NUI Galway Researcher to tune telescope for extra-terrestrial searches
Telescope will have scientific capabilities beyond any existing or currently proposed observatory
16 February 2021 | 0
Dr Evan Keane of NUI Galway’s Centre for Astronomy has been awarded seed funding to examine how the next generation Very Large Array radio telescope can be designed to identify signatures of extra-terrestrial intelligence.
Radio telescopes are particularly well suited for identifying technosignatures, technological signatures of life, from exoplanets. Radio waves, which can be transmitted across, and be detectable over, greater distances than other forms of light, can encode large bandwidths of information.
Currently in the design stages, the next generation Very Large Array will be the largest radio telescope in the Northern Hemisphere, consisting of hundreds of radio dishes, spread over 8,000 kilometres in North America working in tandem together. The details of the design are still being debated, investigated, and studied by astronomers and engineers worldwide, including Dr Keane.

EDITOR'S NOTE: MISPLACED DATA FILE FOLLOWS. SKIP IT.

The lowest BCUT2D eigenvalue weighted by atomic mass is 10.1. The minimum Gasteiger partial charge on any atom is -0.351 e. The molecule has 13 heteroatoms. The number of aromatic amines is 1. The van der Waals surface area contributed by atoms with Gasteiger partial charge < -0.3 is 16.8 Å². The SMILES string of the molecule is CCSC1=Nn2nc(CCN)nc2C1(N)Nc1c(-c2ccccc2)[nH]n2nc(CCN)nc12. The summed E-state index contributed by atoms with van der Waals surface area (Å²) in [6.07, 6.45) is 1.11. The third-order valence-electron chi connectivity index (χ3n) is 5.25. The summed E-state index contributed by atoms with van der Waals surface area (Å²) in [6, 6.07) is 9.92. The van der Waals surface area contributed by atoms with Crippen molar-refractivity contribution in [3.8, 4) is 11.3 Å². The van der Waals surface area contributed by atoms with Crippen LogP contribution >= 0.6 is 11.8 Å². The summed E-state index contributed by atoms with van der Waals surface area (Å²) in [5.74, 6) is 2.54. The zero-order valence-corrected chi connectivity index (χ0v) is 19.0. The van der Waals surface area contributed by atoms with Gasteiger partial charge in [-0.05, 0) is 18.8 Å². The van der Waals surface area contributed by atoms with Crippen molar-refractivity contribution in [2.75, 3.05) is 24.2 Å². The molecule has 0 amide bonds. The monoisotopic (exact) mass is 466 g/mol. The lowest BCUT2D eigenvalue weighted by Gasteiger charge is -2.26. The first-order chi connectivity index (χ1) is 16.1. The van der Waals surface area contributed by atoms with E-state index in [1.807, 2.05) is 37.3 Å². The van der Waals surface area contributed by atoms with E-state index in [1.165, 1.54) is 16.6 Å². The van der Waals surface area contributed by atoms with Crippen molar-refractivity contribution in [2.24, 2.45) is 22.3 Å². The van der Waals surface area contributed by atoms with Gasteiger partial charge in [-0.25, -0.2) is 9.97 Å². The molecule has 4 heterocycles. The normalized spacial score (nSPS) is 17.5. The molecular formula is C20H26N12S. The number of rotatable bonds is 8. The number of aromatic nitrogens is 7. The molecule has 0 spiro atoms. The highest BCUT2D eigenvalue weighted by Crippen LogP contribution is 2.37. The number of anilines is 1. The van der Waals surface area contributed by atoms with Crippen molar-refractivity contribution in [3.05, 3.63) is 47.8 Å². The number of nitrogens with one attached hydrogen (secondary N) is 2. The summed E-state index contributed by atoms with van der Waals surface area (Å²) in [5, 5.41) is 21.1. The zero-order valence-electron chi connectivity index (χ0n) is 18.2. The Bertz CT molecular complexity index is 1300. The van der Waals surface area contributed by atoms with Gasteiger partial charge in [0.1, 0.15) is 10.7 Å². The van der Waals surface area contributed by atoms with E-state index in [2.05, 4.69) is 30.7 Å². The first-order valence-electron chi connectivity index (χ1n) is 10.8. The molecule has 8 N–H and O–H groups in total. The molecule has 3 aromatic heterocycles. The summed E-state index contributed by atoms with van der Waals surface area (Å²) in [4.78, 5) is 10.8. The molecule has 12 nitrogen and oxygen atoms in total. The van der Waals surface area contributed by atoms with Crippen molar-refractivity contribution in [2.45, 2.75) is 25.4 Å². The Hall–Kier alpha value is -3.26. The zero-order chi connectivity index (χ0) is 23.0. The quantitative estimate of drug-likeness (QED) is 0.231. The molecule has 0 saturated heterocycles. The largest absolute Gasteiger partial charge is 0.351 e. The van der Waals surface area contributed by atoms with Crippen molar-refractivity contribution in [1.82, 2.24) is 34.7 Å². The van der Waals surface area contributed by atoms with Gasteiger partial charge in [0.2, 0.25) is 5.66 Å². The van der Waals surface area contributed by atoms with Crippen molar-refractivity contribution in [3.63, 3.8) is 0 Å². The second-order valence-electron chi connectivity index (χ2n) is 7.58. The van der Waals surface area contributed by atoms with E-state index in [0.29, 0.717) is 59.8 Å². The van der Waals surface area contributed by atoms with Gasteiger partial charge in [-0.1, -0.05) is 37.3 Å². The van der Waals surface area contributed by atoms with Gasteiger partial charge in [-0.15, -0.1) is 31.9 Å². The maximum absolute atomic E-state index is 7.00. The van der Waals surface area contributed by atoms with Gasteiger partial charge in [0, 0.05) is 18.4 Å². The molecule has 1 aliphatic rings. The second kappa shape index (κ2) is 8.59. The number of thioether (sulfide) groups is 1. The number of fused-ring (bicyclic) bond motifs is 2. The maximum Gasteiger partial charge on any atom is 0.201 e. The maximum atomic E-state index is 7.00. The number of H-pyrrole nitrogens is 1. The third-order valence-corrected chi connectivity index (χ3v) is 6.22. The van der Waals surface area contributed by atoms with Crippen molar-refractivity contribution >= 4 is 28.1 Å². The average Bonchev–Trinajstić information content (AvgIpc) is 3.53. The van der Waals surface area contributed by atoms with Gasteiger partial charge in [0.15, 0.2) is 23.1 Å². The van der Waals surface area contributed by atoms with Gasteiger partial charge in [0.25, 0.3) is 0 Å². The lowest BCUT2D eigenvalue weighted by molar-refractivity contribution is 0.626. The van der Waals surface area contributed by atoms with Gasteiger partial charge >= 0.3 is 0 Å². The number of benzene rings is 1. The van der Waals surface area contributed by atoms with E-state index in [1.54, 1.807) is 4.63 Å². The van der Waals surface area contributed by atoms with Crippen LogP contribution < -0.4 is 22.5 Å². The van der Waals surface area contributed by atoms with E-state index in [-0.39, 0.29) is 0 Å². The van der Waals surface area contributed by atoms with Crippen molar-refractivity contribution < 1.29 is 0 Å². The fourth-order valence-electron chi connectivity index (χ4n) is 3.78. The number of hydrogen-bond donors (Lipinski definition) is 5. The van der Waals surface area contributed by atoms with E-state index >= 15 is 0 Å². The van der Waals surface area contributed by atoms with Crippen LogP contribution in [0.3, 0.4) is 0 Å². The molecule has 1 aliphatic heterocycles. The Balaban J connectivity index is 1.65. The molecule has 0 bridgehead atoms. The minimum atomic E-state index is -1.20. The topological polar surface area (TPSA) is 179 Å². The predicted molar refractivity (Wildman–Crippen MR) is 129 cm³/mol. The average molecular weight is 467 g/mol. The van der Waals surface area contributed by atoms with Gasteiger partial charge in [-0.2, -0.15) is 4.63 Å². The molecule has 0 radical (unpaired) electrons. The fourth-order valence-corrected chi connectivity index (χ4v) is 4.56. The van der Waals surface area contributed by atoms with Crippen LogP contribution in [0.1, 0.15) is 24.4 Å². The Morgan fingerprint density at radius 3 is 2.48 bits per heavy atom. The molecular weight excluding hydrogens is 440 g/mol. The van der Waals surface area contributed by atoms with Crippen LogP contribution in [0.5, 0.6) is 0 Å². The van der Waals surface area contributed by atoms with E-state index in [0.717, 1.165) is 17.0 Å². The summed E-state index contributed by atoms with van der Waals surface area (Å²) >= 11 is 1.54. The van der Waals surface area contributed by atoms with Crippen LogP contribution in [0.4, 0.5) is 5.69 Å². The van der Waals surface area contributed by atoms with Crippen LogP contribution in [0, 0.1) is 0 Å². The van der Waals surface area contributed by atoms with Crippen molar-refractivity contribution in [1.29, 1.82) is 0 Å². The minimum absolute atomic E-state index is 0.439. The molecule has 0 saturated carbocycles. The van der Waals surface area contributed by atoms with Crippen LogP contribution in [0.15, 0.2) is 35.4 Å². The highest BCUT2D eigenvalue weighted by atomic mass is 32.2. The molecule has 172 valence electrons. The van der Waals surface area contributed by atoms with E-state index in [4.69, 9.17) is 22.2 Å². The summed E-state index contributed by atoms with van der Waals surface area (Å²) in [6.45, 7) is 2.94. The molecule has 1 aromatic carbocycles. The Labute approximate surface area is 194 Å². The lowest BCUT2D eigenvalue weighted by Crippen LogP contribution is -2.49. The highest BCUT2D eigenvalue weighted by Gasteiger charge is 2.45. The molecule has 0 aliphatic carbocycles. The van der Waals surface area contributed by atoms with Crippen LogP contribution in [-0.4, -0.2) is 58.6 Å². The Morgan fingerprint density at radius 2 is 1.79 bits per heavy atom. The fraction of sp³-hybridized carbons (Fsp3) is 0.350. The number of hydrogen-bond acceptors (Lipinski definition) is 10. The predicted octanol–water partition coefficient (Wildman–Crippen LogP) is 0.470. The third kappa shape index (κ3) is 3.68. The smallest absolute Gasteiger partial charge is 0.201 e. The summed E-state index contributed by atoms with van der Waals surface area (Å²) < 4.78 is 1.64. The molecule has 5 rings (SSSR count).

Dr Keane and his collaborators in Canada and the United States will examine how the next generation Very Large Array should be designed to maximise its abilities in the search for technosignatures of extraterrestrial intelligence. How should the dishes be spaced, what frequency bands should be used, what search algorithms should be deployed and what supercomputing backend capabilities do these require? And how to do this while simultaneously performing all the other cutting edge astrophysics studies that the observatory will do?
“I am very excited to be investigating how to tackle perhaps the most difficult challenge there is in science,” said Dr Keane. “These searches for technosignatures are also now happening on Irish soil too. With my collaborators in Berkeley, and across Ireland, we have been enabling a technosignature search system on the Irish Low Frequency Array station in Birr, Co. Offaly. This is a great opportunity for upcoming Irish scientists to tackle these questions at home.”
Prior to joining NUI Galway in January, Dr Keane was Project Scientist for the Square Kilometre Array, the two largest telescopes in the Southern Hemisphere, where he worked the technical design ensuring that the telescopes deliver on the observatory’s scientific priorities. Since his arrival, Dr Keane has also brought a joint NUI Galway-Berkeley summer internship programme which will hire two research interns to work with the telescope in Birr this summer.
The funding for this work comes from an ngVLA Community Study, a programme run by the United States’ National Radio Astronomy Observatory.